A MAN accused of killing a web designer by punching him outside a Leamington bar, causing fatal brain injuries when he fell and hit his head, has gone on trial.
Vijay Masih accepts landing a punch to Rugby man Robert Bavington’s jaw during the incident in April last year – but claims he had acted in self-defence, a jury has heard.
Mr Masih, of Brook Road, Willenhall, Wolverhampton, has pleaded not guilty at Warwick Crown Court to the manslaughter of 28-year-old Mr Bavington, a web designer from Rugby.
Prosecutor Peter Grieves-Smith told the jury Mr Bavington was out with friends on Saturday April 9 was out with friends in Leamington, as was Mr Masih.
“They had never met before, but that night their paths were to cross with fatal consequences.”
Mr Grieves-Smith explained Mr Masih and his group had arrived at the Moo Bar in Russell Street at about 12.20am with Mr Bavington and his friends arriving at the bar 15 minutes later.
The trigger which led to the tragic outcome appeared to have been an argument between young women in the two groups,
after two of them stumbled over the feet of Ms Paul as they came back inside from where people had been smoking.
They did not believe it was an accident and an argument started.
Mr Bavington’s sister Amy tried to stop it, and a doorman and one of Masih’s friends, Devindra Samra, stood between Miss Paul and the other two women.
Although the argument seemed to have subsided there was then a further confrontation between Mr Masih and Miss Paul.
Mr Masih, who had been inside when the argument began, came out and spoke to Mr Samra and the two women before speaking to a doorman, possibly to try to get back in.
Mr Bavington did go back inside, shaking hands with Mr Samra on his way, which seemed to show things were cooling down.
But he and Miss Paul came back out after a couple of minutes, and a CCTV recording showed Miss Paul and Mr Masih arguing.
Mr Grieves-Smith said throughout Mr Bavington was acting as “peacemaker” and there was no evidence he was joining in the argument.
Describing what the CCTV footage showed, Mr Grieves-Smith said Mr Bavington then led Miss Paul away towards Warwick Street.
But Mr Masih followed, caught up with them, and they stopped on the pavement.
“The defendant punched Robert Bavington. Immediately he fell backwards and hit his head, and suffered fatal injuries. If only Mr Masih had not walked after them.
“One member of the Bavington group saw a blow struck by the defendant which he says was not in self-defence.”
The incident was also seen by other people including two street pastors, who offer care to people in towns at night.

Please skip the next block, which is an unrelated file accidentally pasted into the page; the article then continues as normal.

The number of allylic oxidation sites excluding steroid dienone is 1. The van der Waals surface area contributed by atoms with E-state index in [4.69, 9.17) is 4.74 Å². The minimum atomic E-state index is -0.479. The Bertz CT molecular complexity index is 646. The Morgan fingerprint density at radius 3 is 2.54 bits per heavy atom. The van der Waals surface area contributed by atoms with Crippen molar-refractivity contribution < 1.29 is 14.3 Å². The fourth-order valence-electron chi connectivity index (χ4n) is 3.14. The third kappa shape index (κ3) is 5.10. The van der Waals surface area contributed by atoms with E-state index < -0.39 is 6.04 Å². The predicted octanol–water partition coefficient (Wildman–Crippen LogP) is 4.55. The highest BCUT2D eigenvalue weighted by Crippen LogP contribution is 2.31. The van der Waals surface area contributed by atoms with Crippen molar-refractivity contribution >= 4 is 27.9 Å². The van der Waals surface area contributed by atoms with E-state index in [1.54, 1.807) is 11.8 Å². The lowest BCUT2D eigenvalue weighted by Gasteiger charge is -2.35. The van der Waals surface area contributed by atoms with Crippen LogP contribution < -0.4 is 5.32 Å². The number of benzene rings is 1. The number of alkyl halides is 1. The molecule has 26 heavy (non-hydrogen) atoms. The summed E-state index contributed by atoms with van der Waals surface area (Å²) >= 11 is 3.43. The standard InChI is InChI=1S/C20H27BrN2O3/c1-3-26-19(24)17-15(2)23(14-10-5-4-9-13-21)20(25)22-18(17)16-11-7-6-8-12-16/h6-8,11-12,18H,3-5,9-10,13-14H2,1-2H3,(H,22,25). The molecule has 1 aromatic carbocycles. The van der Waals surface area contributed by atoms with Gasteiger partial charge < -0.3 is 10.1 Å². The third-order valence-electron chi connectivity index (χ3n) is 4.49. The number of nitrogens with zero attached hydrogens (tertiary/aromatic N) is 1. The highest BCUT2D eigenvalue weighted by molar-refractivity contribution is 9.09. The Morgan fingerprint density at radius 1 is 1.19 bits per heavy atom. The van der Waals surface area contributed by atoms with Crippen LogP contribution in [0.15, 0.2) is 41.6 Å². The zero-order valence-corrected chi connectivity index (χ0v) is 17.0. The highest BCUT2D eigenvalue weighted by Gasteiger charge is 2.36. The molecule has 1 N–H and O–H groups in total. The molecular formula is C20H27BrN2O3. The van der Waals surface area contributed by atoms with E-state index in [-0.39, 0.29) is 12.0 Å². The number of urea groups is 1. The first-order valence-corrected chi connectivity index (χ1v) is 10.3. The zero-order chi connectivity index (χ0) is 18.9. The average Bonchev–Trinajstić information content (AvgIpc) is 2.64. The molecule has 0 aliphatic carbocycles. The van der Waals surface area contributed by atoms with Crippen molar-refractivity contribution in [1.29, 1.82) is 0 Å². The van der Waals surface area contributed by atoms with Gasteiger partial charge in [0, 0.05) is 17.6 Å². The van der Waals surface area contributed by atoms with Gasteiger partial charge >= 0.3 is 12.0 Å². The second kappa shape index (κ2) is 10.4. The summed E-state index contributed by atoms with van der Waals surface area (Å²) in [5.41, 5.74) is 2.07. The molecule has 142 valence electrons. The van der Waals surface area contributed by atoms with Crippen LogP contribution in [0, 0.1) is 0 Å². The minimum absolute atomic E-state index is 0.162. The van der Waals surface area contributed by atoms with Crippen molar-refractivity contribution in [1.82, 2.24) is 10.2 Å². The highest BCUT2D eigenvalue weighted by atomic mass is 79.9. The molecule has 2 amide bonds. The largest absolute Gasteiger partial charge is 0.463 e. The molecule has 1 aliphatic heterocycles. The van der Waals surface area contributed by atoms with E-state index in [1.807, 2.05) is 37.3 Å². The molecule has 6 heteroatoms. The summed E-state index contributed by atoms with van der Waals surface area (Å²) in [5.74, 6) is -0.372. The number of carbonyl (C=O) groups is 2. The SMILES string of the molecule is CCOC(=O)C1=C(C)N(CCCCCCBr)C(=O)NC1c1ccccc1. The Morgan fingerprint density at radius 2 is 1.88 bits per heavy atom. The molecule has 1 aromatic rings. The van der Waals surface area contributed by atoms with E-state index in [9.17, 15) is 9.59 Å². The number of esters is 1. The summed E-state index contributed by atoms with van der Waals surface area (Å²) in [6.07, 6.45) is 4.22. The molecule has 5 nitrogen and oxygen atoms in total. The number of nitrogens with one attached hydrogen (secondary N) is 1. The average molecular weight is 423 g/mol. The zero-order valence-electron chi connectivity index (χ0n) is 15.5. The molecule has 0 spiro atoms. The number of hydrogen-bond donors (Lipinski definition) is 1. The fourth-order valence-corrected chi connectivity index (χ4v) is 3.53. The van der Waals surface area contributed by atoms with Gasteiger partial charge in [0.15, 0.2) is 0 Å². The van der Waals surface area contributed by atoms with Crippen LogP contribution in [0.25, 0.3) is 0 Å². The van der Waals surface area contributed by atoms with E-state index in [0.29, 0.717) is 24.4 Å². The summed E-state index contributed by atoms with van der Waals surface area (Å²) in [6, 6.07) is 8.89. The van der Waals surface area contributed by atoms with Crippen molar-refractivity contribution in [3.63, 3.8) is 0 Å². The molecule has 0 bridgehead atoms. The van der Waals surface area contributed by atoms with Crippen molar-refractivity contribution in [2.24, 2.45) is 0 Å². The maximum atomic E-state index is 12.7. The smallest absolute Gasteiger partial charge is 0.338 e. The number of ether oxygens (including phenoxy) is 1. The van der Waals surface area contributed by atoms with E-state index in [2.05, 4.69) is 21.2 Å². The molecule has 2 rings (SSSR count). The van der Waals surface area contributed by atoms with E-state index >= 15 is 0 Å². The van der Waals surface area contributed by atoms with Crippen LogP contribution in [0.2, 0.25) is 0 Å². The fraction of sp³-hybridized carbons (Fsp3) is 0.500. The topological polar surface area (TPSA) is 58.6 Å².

One of them described Mr Masih shouting at Miss Paul, and Mr Bavington standing between them before being pushed by Miss Paul, causing him to stumble.
He then got back in front of her, and it was then the street pastor described Mr Masih punching him, causing him to fall.
“Other people who were walking past also describe a punch which was not in self-defence, and heard the rather shocking sound of Mr Bavington’s head hitting the ground, and Mr Masih walking away saying ‘I ******* told him,’” said Mr Grieves-Smith.
He pointed out another witness talked of hearing Masih saying: “That’s what happens when you **** with me.”
And he told the jury: “If you’re sure of those words, you will have to consider how they fit with a claim of self-defence.”
It was obvious to paramedics who were quickly on the scene that Mr Bavington had a very severe head injury, and he was taken to hospital where he was given a CT scan.
Despite efforts to save him, Mr Bavington, who was the managing director of a web design and digital marketing company called Fly Full Circle in Coventry, died at shortly after6am, having suffered a skull fracture and severe injuries to his brain.
Meanwhile, Mr Masih had been arrested within a few minutes, and when he was first interviewed, he made no comment, but in a further interview he asserted he had acted in self-defence.
He said he had followed the couple because he ‘wanted to make everything alright and to make up,’ but that Miss Paul’s response was to become aggressive and to lash out.
Mr Masih said Mr Bavington said ‘******* idiot,’ which he thought was directed at him, with his arms ‘slightly rising.’
“I just wanted him to back off. I was worried in case I was going to get hit. I just remember hitting him. I thought they were both going to attack,” Mr Masih added.
And Mr Grieves-Smith told the jury: “It comes down to why the defendant was following them. Was it to have a chat? We say the blow was entirely without justification.”